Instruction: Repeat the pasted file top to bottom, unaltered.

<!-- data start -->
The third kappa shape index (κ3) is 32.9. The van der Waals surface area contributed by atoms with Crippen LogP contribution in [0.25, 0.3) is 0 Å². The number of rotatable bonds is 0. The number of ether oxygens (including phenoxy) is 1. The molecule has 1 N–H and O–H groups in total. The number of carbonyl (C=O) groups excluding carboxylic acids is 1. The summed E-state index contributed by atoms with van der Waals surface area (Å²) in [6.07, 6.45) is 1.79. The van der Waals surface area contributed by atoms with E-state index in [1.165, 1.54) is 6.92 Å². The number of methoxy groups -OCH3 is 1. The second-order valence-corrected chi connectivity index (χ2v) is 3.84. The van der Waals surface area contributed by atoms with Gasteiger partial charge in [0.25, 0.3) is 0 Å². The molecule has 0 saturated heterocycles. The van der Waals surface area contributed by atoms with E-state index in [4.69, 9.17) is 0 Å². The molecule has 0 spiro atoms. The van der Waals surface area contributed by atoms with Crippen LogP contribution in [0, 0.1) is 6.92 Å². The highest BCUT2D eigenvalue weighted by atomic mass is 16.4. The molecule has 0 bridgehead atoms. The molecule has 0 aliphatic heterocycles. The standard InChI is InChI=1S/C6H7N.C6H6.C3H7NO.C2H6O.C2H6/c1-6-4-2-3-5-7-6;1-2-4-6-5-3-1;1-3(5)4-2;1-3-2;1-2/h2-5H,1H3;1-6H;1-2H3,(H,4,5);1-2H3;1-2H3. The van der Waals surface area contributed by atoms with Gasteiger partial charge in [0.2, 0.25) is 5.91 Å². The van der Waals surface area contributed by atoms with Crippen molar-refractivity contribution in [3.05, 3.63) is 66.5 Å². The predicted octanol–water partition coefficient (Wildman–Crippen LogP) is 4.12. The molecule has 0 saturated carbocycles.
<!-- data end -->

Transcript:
The third kappa shape index (κ3) is 32.9. The van der Waals surface area contributed by atoms with Crippen LogP contribution in [0.25, 0.3) is 0 Å². The number of rotatable bonds is 0. The number of ether oxygens (including phenoxy) is 1. The molecule has 1 N–H and O–H groups in total. The number of carbonyl (C=O) groups excluding carboxylic acids is 1. The summed E-state index contributed by atoms with van der Waals surface area (Å²) in [6.07, 6.45) is 1.79. The van der Waals surface area contributed by atoms with E-state index in [1.165, 1.54) is 6.92 Å². The number of methoxy groups -OCH3 is 1. The second-order valence-corrected chi connectivity index (χ2v) is 3.84. The van der Waals surface area contributed by atoms with Gasteiger partial charge in [0.25, 0.3) is 0 Å². The molecule has 0 saturated heterocycles. The van der Waals surface area contributed by atoms with E-state index in [4.69, 9.17) is 0 Å². The molecule has 0 spiro atoms. The van der Waals surface area contributed by atoms with Crippen LogP contribution in [0, 0.1) is 6.92 Å². The highest BCUT2D eigenvalue weighted by atomic mass is 16.4. The molecule has 0 bridgehead atoms. The molecule has 0 aliphatic heterocycles. The standard InChI is InChI=1S/C6H7N.C6H6.C3H7NO.C2H6O.C2H6/c1-6-4-2-3-5-7-6;1-2-4-6-5-3-1;1-3(5)4-2;1-3-2;1-2/h2-5H,1H3;1-6H;1-2H3,(H,4,5);1-2H3;1-2H3. The van der Waals surface area contributed by atoms with Gasteiger partial charge in [0.2, 0.25) is 5.91 Å². The van der Waals surface area contributed by atoms with Crippen molar-refractivity contribution in [3.05, 3.63) is 66.5 Å². The predicted octanol–water partition coefficient (Wildman–Crippen LogP) is 4.12. The molecule has 0 saturated carbocycles.